Learning to Lead as a Second Shooter

For the past 10 years of shooting weddings I’ve been the lead photographer with Andre as the second shooter. Being the main photography at an event is a great responsibility. Most of the time, you find yourself setting up the bridal party and on call for the bride or groom whenever they need a photo. It’s a position where you spend a lot of time directing both the Second shooter & wedding guests. However a few years ago I shot 2 weddings as the second shooter and it was an experience that showed me how important it is to follow.

Shooting with Shakai Coumarbatch

The first wedding I helped a photographer by the name of Shakai who was actually someone I had never worked with before, yet I was determined to listen and get the shots he wanted. See I knew from my own weddings how vital it is to communicate and make sure the other person is capturing the parts of the wedding you aren’t. As a result I spent most of my day capturing the groom & groomsmen  and Shakai spent his time capturing the bride and the bridesmaids.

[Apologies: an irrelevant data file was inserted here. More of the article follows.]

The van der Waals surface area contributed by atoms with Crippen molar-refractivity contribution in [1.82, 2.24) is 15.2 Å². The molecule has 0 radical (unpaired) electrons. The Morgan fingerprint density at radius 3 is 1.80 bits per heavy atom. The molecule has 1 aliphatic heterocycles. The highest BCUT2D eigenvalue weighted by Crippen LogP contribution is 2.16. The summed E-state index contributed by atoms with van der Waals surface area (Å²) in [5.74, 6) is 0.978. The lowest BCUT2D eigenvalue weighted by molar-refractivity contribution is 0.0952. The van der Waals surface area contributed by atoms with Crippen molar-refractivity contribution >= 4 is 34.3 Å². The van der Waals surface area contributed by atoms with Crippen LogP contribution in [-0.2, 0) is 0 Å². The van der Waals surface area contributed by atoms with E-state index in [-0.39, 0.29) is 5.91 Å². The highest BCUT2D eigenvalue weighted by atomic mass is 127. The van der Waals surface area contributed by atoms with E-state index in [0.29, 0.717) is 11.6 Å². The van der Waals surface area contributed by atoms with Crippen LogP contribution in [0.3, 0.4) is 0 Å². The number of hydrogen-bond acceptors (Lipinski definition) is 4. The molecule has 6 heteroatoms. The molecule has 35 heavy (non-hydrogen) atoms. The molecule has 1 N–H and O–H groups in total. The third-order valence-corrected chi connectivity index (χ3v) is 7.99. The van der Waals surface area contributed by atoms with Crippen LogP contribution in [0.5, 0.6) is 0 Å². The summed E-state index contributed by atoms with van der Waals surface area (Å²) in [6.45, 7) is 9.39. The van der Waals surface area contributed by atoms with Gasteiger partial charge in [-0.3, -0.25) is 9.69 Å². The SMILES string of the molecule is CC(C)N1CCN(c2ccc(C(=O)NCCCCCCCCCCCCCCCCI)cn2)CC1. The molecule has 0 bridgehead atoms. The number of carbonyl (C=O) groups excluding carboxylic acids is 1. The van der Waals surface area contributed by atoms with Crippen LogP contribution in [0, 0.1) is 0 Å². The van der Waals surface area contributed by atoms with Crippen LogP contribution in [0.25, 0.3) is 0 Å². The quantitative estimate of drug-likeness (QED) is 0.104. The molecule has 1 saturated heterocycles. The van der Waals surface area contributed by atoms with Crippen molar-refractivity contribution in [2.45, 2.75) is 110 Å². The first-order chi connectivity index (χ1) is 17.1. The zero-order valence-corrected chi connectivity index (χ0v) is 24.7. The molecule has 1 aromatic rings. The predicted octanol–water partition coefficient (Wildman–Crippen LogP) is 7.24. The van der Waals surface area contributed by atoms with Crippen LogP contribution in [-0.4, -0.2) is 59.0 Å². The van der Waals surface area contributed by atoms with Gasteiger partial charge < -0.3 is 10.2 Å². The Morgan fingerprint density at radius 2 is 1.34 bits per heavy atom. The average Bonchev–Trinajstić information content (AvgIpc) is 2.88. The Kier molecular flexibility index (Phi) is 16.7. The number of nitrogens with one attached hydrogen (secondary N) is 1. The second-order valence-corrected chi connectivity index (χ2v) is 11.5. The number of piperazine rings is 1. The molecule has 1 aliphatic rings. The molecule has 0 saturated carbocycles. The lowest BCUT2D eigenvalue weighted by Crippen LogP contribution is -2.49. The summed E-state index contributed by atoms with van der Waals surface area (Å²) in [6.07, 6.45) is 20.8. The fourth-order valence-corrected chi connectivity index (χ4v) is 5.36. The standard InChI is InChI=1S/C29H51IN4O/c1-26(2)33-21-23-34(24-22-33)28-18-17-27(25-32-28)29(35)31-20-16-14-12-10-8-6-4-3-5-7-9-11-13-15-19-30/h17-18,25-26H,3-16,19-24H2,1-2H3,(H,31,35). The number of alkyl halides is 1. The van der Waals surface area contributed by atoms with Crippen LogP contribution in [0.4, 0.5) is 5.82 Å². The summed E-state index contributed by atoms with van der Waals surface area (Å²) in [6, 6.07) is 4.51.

To Lead, First You Must Follow.


Shooting with Semeka

My Photographer friend Michael Olisemeka over at Semeka Pro asked if I could assist him with an upcoming wedding, I agreed after I considered how well we work together. What I discovered from this experience was how to follow and learn  new things about photography even after many years of experience.


The interesting thing about being the second shooter is the fact that your free to roam and be a bit more expressive with your work. The focus of the second shooter is to pick up where the main photographer leaves off. The freedom to just walk around and create shots is something most photographers don’t have time for at weddings. This is simply because their attention is on the actual bridal party & family. I truly enjoy the freedom I had to grab more of the fine details at the wedding.